For the causes, they are many: Bad government in the management of public affairs. At the time we were carrying out that investigation, the majority – 69 percent – said separation was the only way forward. But the problem escalated because the government intervened late, and the people became radicalized. But the problem started way back in 1972 when the name of the country was changed from the Federal Republic of Cameroon to the United Republic of Cameroon.
Why did the change in name constitute a problem?
Because we began to forget all that was specific to Anglophones-their heritage. Do not forget that from 1961-1972, we had a government there, [in Anglophone Cameroon], with a Prime Minister and his ministers. Anglophones had a system of governance that they inherited from the British.
We were raised in a democracy because the British governed by ‘indirect rule.’ They governed us through traditional rulers. They listened to the people. There was so much self-development, for instance, the roads. The roads that linked villages were dug by the people, for free. They were not paid. And they did that with so much joy … In Anglophone Cameroon, the policeman was a friend, all he had was a baton. We never saw the army. The army was in the barracks, because they were not there to attack the population. I saw an armed policeman for the first time during the reunification.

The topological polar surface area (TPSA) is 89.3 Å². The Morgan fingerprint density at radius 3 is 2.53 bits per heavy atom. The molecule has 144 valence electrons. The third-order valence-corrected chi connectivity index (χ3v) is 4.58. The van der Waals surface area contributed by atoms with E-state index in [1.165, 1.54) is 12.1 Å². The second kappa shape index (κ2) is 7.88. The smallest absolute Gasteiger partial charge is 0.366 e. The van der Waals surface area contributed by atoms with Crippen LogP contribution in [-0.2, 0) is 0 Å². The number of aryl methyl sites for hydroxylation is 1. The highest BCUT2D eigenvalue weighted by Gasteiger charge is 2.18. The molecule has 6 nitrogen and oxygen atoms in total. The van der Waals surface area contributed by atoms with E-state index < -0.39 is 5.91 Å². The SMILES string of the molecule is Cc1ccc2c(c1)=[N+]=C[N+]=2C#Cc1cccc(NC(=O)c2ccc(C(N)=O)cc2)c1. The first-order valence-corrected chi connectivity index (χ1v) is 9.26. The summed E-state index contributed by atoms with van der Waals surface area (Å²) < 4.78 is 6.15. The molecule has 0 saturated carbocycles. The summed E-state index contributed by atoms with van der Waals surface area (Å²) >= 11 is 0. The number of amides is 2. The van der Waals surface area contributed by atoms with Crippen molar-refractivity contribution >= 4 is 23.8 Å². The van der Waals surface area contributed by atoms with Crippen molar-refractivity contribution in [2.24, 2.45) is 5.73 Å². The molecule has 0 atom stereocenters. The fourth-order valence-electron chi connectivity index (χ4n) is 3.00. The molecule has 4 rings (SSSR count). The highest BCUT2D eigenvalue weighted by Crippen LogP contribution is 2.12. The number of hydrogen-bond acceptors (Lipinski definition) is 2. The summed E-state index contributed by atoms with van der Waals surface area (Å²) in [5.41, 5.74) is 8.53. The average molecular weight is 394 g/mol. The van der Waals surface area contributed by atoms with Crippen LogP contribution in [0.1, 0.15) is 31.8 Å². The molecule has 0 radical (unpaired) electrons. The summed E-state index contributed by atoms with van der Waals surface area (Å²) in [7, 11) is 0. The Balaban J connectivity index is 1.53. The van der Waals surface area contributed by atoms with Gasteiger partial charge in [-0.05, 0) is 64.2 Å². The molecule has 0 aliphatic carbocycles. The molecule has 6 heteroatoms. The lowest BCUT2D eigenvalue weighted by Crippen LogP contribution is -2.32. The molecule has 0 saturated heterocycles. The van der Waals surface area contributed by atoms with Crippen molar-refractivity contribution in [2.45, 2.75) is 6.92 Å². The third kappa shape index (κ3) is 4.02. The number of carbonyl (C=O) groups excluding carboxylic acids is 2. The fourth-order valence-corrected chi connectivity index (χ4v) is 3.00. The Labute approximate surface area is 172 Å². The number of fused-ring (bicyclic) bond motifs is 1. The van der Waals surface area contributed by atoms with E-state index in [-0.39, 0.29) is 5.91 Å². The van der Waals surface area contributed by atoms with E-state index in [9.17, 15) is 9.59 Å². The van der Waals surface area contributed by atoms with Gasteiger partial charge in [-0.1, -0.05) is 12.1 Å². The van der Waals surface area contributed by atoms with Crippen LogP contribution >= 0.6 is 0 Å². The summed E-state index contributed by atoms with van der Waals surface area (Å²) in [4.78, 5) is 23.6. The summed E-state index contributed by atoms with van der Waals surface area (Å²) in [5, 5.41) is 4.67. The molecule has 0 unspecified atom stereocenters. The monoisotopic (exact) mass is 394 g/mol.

So how did the change in name affect all of that?
We had the impression that the goal of that change in 1972 was to assimilate the Anglophones; to abolish all that was Anglo-Saxon. I remember a Frenchman who told me that he was surprised that just months after the abolition of federalism, he visited Cameroon and discovered that all public notices and signboards were in French, so he thought he was already in a francophone country. And I have never ceased to recount a story that I lived in Rome with a French diplomat. We were invited to the French embassy in Rome, and one of the employees there approached me and asked me which country I came from. I told him I was from Cameroon. He told me: “Thank you for all you are doing to assimilate the Anglophones. That was a French diplomat.”
What effect did that have on you?
It all dawned on me: that is the goal. That is the source of the problem. When I told this story to some Frenchmen, they said, that’s not possible, because it was not diplomatic for him to say that. It revealed everything.
Should all of that frustration lead youths to take up arms?